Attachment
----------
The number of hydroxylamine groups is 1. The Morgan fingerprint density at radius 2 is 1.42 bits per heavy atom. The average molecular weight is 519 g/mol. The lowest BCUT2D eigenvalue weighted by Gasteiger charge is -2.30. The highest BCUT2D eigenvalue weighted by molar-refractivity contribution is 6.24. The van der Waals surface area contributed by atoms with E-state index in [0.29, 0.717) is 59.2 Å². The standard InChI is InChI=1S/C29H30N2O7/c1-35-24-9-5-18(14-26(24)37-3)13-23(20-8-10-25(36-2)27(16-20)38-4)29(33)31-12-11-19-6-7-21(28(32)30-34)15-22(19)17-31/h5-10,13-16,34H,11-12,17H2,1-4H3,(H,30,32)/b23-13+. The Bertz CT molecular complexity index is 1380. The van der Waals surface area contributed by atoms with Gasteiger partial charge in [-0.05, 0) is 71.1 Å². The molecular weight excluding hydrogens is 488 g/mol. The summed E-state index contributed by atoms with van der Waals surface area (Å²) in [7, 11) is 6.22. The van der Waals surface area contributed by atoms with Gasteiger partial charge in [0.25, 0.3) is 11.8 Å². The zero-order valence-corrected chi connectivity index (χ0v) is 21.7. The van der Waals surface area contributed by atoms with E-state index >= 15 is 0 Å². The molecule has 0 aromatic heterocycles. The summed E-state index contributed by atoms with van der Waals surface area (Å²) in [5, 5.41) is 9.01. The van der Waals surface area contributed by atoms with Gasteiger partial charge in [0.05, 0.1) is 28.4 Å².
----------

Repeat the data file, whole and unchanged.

The number of hydroxylamine groups is 1. The Morgan fingerprint density at radius 2 is 1.42 bits per heavy atom. The average molecular weight is 519 g/mol. The lowest BCUT2D eigenvalue weighted by Gasteiger charge is -2.30. The highest BCUT2D eigenvalue weighted by molar-refractivity contribution is 6.24. The van der Waals surface area contributed by atoms with E-state index in [0.29, 0.717) is 59.2 Å². The standard InChI is InChI=1S/C29H30N2O7/c1-35-24-9-5-18(14-26(24)37-3)13-23(20-8-10-25(36-2)27(16-20)38-4)29(33)31-12-11-19-6-7-21(28(32)30-34)15-22(19)17-31/h5-10,13-16,34H,11-12,17H2,1-4H3,(H,30,32)/b23-13+. The Bertz CT molecular complexity index is 1380. The van der Waals surface area contributed by atoms with Gasteiger partial charge in [-0.05, 0) is 71.1 Å². The molecular weight excluding hydrogens is 488 g/mol. The summed E-state index contributed by atoms with van der Waals surface area (Å²) in [7, 11) is 6.22. The van der Waals surface area contributed by atoms with Gasteiger partial charge in [0.25, 0.3) is 11.8 Å². The zero-order valence-corrected chi connectivity index (χ0v) is 21.7. The van der Waals surface area contributed by atoms with E-state index >= 15 is 0 Å². The molecule has 0 aromatic heterocycles. The summed E-state index contributed by atoms with van der Waals surface area (Å²) in [5, 5.41) is 9.01. The van der Waals surface area contributed by atoms with Gasteiger partial charge in [0.05, 0.1) is 28.4 Å².